Child custody is the most emotional and difficult issue in divorce cases. Custody may take many forms, including sole custody, joint custody, shared custody, etc. Custody has two prongs: physical and legal. Legal custody deals with the “big ticket” decisions regarding health, education, welfare, and maintenance of the child. As a general rule, legal custody is awarded jointly to both parents. Physical custody addresses the physical location of the child and the day-to-day decisions. The basis for determining custody is the best interests of the child. There is no law that says a 12-year-old or older child can choose where he or she lives. The following factors are those considered by the court when deciding what is in the child’s best interests:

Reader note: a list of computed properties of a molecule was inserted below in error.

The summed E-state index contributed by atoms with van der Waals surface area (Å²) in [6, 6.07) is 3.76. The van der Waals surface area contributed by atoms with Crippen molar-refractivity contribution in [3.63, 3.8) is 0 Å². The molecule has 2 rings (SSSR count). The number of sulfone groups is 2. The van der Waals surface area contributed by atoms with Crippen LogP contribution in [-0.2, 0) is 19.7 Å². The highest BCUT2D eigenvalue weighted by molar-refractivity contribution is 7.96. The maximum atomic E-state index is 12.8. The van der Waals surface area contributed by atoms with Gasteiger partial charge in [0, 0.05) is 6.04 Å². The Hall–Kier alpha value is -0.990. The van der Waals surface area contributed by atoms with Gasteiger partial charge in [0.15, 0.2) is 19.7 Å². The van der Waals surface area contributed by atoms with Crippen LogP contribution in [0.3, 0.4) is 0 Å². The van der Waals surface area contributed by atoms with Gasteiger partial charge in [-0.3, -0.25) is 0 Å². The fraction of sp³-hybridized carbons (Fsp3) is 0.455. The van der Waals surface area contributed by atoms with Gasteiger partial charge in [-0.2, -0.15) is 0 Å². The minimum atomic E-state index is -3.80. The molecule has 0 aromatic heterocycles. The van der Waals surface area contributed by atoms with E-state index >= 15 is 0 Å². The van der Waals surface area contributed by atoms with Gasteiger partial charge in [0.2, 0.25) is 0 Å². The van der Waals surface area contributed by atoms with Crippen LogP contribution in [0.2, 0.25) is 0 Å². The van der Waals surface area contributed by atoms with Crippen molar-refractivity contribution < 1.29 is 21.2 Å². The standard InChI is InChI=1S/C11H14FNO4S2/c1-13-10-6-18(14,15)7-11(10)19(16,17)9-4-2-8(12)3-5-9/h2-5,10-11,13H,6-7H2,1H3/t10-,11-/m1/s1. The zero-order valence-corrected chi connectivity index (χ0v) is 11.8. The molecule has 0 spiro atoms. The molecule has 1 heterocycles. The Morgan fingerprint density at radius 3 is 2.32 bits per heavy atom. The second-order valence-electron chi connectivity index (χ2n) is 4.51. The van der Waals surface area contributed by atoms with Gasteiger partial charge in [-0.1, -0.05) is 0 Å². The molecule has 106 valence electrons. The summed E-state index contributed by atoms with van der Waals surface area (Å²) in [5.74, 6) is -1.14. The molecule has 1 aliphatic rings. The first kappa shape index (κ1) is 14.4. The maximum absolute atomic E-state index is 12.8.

These factors are the law and can be found at MCL 722.23.
Child custody orders may be modified only if there is a change in circumstances sufficient to justify a change in custody. It is very difficult to modify custody once it has been established in a court order. Before agreeing to a custody arrangement, even temporarily, make sure that you understand what you are agreeing to and ask all of your questions before the agreement is reduced to a court order.
You may want to review the Model Friend of the Court Handbook for more information on custody.
The judgment may order reasonable parenting time, leaving it to the parents to decide the dates, or it may provide specific parenting time, hours, and dates.
Parenting time orders may be modified on a showing of a change in circumstances. The law also allows parenting time that has been wrongfully denied to be made up, and the parent that denied the parenting time may be held in contempt of court. Failure to pay child support is not an acceptable reason to deny parenting time.